Objective: Because of previously published recommendations to modify the Neck Disability Index (NDI), we evaluated the responsiveness and dimensionality of the NDI within a population of adult whiplash-injured subjects. The purpose of the present study was to evaluate the responsiveness and dimensionality of the NDI within a population of adult whiplash-injured subjects.
Methods: Subjects who had sustained whiplash injuries of grade 2 or higher completed an NDI questionnaire. There were 123 subjects (55% female, of which 36% had recovered and 64% had chronic symptoms. NDI subscales were analyzed using confirmatory factor analysis, considering only the subscales and, secondly, using sex as an 11th variable. The subscales were also tested with multiple linear regression modeling using the total score as a target variable.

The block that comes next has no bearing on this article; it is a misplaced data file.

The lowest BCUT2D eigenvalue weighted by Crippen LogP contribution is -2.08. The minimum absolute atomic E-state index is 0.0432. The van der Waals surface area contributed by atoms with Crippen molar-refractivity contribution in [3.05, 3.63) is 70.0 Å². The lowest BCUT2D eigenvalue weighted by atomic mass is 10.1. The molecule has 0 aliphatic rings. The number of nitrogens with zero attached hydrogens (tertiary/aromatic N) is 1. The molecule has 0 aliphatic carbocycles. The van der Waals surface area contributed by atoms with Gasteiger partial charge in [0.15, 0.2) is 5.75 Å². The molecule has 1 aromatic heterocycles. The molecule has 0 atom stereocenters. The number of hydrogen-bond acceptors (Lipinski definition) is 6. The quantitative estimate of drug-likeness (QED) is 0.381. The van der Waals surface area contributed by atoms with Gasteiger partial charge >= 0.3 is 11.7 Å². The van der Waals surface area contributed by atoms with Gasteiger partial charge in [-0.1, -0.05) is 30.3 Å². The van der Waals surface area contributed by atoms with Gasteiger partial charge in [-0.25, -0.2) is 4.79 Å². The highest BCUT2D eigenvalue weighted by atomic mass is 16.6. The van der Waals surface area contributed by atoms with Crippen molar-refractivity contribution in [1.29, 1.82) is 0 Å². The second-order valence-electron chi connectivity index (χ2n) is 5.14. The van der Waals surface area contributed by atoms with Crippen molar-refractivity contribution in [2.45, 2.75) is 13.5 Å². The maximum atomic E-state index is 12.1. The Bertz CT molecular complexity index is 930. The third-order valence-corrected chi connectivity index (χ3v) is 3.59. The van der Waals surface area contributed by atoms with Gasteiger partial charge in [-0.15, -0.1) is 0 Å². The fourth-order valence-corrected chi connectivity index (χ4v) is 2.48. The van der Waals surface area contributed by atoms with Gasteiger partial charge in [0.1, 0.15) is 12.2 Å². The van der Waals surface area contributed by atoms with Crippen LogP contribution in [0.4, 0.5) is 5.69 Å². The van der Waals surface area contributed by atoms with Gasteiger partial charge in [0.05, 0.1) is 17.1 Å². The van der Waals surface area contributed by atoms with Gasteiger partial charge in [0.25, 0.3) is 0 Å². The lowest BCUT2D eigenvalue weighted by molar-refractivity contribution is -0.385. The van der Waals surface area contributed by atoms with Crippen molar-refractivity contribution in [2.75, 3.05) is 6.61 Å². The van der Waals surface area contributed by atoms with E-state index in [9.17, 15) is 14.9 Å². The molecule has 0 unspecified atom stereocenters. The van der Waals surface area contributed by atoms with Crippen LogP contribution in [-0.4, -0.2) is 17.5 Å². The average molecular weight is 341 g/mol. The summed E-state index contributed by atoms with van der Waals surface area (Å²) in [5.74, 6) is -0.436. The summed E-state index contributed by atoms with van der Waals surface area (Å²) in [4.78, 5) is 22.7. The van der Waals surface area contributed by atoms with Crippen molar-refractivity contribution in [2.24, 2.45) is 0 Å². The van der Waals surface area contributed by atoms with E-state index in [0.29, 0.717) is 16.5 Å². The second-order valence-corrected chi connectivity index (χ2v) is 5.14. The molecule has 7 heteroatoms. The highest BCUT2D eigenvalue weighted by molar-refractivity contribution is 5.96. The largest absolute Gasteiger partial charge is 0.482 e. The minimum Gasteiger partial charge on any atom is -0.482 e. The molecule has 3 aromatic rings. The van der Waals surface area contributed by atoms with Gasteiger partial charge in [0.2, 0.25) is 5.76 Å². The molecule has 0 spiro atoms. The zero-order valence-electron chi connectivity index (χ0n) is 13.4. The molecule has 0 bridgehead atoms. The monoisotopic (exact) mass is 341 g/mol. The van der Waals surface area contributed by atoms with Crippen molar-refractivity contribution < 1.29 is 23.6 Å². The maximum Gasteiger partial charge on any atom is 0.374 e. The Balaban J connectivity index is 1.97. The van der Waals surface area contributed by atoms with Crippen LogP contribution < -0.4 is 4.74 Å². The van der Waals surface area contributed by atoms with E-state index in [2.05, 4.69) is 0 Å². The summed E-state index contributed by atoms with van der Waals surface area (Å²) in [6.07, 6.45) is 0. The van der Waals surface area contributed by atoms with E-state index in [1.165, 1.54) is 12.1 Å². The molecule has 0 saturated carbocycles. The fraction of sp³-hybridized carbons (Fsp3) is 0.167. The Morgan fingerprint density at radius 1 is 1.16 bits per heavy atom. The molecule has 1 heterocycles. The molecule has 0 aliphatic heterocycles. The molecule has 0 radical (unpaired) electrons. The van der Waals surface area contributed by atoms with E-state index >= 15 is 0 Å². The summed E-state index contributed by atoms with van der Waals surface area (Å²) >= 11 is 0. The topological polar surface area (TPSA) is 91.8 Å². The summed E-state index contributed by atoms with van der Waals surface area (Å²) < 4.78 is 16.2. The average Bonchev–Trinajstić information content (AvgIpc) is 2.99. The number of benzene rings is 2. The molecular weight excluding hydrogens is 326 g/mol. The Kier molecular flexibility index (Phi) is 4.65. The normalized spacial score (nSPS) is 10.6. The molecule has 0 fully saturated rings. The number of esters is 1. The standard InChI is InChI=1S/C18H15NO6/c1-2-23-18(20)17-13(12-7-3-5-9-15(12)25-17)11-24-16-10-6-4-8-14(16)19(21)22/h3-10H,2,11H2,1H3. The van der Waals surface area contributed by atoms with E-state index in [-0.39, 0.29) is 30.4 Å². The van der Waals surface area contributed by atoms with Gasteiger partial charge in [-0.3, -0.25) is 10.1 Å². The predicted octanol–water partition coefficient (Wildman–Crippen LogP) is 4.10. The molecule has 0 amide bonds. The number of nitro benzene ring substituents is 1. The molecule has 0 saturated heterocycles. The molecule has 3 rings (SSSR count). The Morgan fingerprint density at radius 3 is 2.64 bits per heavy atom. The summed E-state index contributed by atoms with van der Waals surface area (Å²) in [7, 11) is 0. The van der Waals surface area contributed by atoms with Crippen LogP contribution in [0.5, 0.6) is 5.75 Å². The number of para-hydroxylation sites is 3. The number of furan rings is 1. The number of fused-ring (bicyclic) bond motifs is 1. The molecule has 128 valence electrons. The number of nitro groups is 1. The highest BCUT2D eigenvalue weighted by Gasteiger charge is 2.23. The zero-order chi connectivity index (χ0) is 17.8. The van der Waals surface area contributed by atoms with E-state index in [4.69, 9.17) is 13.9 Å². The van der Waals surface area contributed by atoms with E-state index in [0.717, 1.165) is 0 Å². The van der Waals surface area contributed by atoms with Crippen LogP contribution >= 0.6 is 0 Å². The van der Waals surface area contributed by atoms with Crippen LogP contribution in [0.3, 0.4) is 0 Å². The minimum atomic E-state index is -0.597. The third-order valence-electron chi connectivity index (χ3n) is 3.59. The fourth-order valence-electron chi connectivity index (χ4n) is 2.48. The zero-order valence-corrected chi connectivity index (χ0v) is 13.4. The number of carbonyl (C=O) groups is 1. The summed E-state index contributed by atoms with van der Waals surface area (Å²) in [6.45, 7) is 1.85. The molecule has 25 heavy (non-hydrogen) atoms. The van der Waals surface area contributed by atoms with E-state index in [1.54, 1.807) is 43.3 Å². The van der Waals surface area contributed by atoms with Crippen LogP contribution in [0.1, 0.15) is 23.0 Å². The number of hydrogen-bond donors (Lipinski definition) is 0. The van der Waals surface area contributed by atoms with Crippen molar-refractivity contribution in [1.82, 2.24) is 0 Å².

Results: When considering only the 10 NDI subscales, only a single factor emerged, with an eigenvalue of 5.4, explaining 53.7% of the total variance. Strong correlation (> .55) (P < .0001) between all variables was found. Multiple linear regression modeling revealed high internal consistency with all coefficients reaching significance (P < .0001). The 4 NDI subscales exerting the greatest effect were, in decreasing order, Sleeping, Lifting, Headaches, and Pain Intensity.
Conclusion: A 2-factor model of the NDI is not justified based on our results, and in this population of whiplash subjects, the NDI was unidimensional, demonstrating high internal consistency and supporting the original validation study of Vernon and Mior.
Author keywords: Whiplash injuries, Surveys and questionnaire, Disability evaluation
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